Headphones use standard-sized but proprietary rechargeable batteries

Here’s something we haven’t run across before. We’re familiar with proprietary battery shapes (we’re looking at you, digital camera manufacturers), or custom recharge connections (look of death directed toward cellphone manufacturers), but using electrical tricks to force AAA brand loyalty is a new one. It seems that’s exactly what is happening with [OiD's] wireless headphones which were manufactured by Phillips.

The headphones take AAA sized batteries and can use either disposable or rechargeable varieties. There is a warning label advising that only Phillips brand rechargeables should be used, and sure enough, if you try a different brand the performance suffers both in charging time and in battery life. The original batteries are labelled as Nickel Metal Hydride at 1.2V and 550 mAh, which falls within common specs. But [OiD] noticed that there is an extra conductor in the battery compartment that makes contact with the sides of the battery case. Further inspection reveals that a reverse-biased diode makes contact through this conductor with a portion of the battery which has not been painted. This is not true with other brands, allowing the circuit to distinguish between OEM and replacements.

[OiD] shorted out that connection and immediately saw a performance boost from his replacement batteries. It’s hard to know exactly what’s going on here without a full schematic for the circuit, but we’d love to hear your speculation on this setup in the comments. Is this a low tech version of the identity chips that camera batteries sometimes hide?

Comments

  1. Norman Bates says:

    @reboots,

    That AmigoFM (or easylink/zoomlink and other Fm systems) are a MAJOR ripoff.
    I had to pay approx 1500 euro’s for this wireless microphone (which it basically is).
    And an additional 250 euro’s for having an telecoil attached to my Baha.
    (after talking the latter apart I found out that the telecoil is nothing else than a small induction coil, 3 smd capacitors, and that is it!, I copied it by using some stock parts, and had it working for less than a euro..)
    And of course the lipo’s in the easylink/zoomlink are not replacable by the user, you need to send those back to the manufacturer and pay a hefty price to replace the batteries.
    If it is or an hearing-aid/implant, the prices go insane!
    It is just morally sick that these greedy companies take advantage of the need of their customers.

  2. Onaka says:

    And so another company enters the blacklist.

    This sort of shit just makes my blood boil.

  3. Spork says:

    @HaD and outraged readers:
    You miss the point. They build the charger to the spec of their own batteries. If other (cheaper or non-rechargeable) batteries are charged to the same (higher) spec, they will explode/leak/otherwise cause damage.

    The only reason they implement this is to protect themselves from being sued. They could care less if you know about it, but ‘circumventing’ it gives them credibility in court that you do not get.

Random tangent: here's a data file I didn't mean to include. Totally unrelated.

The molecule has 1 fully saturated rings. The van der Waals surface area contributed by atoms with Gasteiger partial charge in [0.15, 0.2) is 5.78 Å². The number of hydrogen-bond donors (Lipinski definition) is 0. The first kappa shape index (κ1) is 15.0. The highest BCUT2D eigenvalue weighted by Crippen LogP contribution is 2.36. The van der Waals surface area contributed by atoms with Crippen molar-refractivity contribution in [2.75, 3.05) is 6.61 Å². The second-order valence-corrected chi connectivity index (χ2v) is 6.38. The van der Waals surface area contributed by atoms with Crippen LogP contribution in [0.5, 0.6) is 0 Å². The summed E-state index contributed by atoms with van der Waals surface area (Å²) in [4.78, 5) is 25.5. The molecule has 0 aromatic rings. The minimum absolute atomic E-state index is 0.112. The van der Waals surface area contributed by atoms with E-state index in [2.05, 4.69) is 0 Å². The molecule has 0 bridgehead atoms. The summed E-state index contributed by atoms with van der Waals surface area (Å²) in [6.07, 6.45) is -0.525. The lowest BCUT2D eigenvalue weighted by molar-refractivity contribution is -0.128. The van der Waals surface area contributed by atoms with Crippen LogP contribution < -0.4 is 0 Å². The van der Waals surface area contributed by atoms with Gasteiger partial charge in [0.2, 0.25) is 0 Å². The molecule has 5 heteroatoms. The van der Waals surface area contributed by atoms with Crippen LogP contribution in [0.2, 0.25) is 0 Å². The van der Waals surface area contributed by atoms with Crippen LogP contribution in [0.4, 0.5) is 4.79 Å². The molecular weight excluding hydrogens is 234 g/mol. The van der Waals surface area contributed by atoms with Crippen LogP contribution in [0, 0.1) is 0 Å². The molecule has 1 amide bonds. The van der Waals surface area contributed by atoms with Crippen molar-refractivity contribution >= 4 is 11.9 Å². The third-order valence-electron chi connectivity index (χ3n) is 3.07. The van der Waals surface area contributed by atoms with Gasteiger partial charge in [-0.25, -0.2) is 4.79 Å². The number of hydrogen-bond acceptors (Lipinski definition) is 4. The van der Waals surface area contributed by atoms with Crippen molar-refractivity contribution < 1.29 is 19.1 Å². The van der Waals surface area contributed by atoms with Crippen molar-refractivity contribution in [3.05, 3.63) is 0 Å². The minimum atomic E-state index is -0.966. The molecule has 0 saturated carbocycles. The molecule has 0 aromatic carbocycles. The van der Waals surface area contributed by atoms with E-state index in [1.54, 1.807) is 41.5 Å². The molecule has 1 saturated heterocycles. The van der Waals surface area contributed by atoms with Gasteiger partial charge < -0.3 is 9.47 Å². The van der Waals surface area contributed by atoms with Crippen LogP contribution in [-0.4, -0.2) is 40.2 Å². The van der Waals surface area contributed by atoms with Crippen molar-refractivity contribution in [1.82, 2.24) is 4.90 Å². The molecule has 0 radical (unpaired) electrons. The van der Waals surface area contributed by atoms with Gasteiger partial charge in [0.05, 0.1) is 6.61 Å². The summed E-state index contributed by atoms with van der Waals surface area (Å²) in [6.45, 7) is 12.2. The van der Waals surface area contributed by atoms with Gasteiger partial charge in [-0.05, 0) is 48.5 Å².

4. therian says:

    I dont think we can call it proprietary, because this case inst about greed, think what other options does they have:
    1) add complicated circuit detecting battery internal resistance to distinguish between rechargeable and non rechargeable battery. so it would be major cost increase.
    2) abandon non-rechargeable batteries, put many warning labels and wait for lawsuits anyways

  5. Whatnot says:

    There are many stories like this about philips through the years, and employees have confirmed they do nasty stuff on purpose in the past, and more than once there were tricks to make devices fail quicker, and harder to repair after they did.

    Oh and philips semiconductors once was successfully sued by the US army for them shipping them dodgy parts.. But that was long ago and since then philips sold and splitted various parts of their company.

  6. dan fruzzetti says:

    It *is* the same thing as the camera battery-ID chip, except it’s carried onboard the phones and is only ‘enabled’ by connecting the correct battery.

  7. password says:

    i believe this is a combination of greed and safety because first the label says use only Phillips batteries and not use only approved batteries as some has pointed out that there are other brands with the same implementation plus it saves them the trouble and money of implementing a complicated charging circuit saving them money.

    secondly this greedy move also increases safety by some amount because it stops people from inserting poor quality batteries and non rechargeable batteries

    this trick can actually become useful if a standard were to be created where different rechargeable batteries have foil “rings” at different positions so a device can correctly charge the batteries put in it stopping the device from trying to recharge non rechargeable batteries

  8. that’s just crazy

  9. Paul says:

    Conclusion Inconclusive.

    Please replace all this gueswork with more reverse engineering.

  10. Johnny5 says:

    @Spork

    >They could care less if you know about it

  11. walt says: